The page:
You notice back-to-school sales at every store. You can no longer lie outside and tan until 9 pm every day. Your morning commute is being slowed down by a barrage of yellow buses. The temperature no longer hits triple digits every day of the week.

austin forecast

Only one 100° day in a week? That’s practically winter, by Austin standards.

It’s happening. Summer is nearing its end, and the return of fall is nigh.

It seems only yesterday we were sharing recipes for frozen cat treats, doggie ice cream, and pup-sicles and debating whether or not you should shave your pet for summer. But, alas, nothing gold can stay.

Hey, wait…Fall’s not so bad! Fall means farmer’s markets with dog-friendly produce such as apples and sweet potatoes. Also…we technically still have a month of summer. (You can keep making ice cream.)

fall equinox 2013

Okay, I was being dramatic. We still have a month of summer.

But if you’re in the market for a natural, chewy dog treat with a more autumnal taste, look no further than these homemade dried sweet potato treats. These treats are made of a single, whole-food and are completely natural and grain-free (good if your dog has allergies or you’re just into that kind of thing). Additionally, the treats are dried out so well that they should take a while to chew, meaning that they will keep your dog busy and provide him with chewing stimulation that he might otherwise seek in your closet.

dog ate louboutin

A dog with refined tastes, via dogshaming.tumblr.com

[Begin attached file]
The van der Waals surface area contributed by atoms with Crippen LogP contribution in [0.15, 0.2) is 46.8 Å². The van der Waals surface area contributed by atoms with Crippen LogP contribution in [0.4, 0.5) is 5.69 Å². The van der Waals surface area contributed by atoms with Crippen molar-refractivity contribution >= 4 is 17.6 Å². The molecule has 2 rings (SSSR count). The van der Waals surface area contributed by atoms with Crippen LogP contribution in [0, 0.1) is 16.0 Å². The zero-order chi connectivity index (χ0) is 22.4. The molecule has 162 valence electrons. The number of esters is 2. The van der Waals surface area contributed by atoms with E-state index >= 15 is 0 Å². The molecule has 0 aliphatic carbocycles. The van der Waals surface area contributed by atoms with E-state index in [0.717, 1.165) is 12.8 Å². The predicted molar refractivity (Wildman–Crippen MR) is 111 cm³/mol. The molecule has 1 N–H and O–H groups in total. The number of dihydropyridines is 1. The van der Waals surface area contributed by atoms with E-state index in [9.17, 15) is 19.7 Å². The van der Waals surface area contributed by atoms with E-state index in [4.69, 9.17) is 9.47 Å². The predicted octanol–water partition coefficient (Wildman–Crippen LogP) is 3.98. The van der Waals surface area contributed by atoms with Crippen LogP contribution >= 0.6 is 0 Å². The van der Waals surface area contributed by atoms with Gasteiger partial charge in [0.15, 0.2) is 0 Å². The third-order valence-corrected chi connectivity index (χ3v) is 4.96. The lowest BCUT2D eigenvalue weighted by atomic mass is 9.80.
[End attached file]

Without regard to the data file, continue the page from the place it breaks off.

The following recipe is based on this post at 17 Apart and the number of treats yielded depends on the size and number of sweet potatoes used. If you have a food dehydrator, this recipe should be a lot quicker, but these treats can be made via a slow dehydration process in a standard oven (the process used in the following instructions).


sweet potatoes at farmer's market

Sweet potatoes at farmer’s market via Natalie Maynor’s flickr

Large sweet potatoes

The bigger the better! Use as many as you think you will have room for in your oven. This is a long process and you probably don’t want to commit to making a few batches in a row.

Mandoline or sharp knife

Cutting Board

Baking sheets

Again, you’ll probably want to make all of the treats in one go, so make sure you have multiple baking sheets available, rather than just trying to do one batch at a time using the same single baking sheet.

Nonstick spray

Or other fat of your choosing, used to grease the baking sheets


Or a food dehydrator, if you happen to have one of those. These directions are for a conventional oven.

Step 1: Preheat the Oven

Preheat your oven to the lowest possible setting.

Step 2: Cut the Potatoes

No need to peel the potatoes before slicing. Slice off one tip of each sweet potato so that the potatoes balance more easily while slicing. Cut thick lengthwise slices of the sweet potatoes using the knife or mandoline. You want the slices to be about 1/3” thick, as they will lose almost all of their moisture in the oven and reduce in size. The thicker you cut the potatoes, the “meatier” the finished treats will be.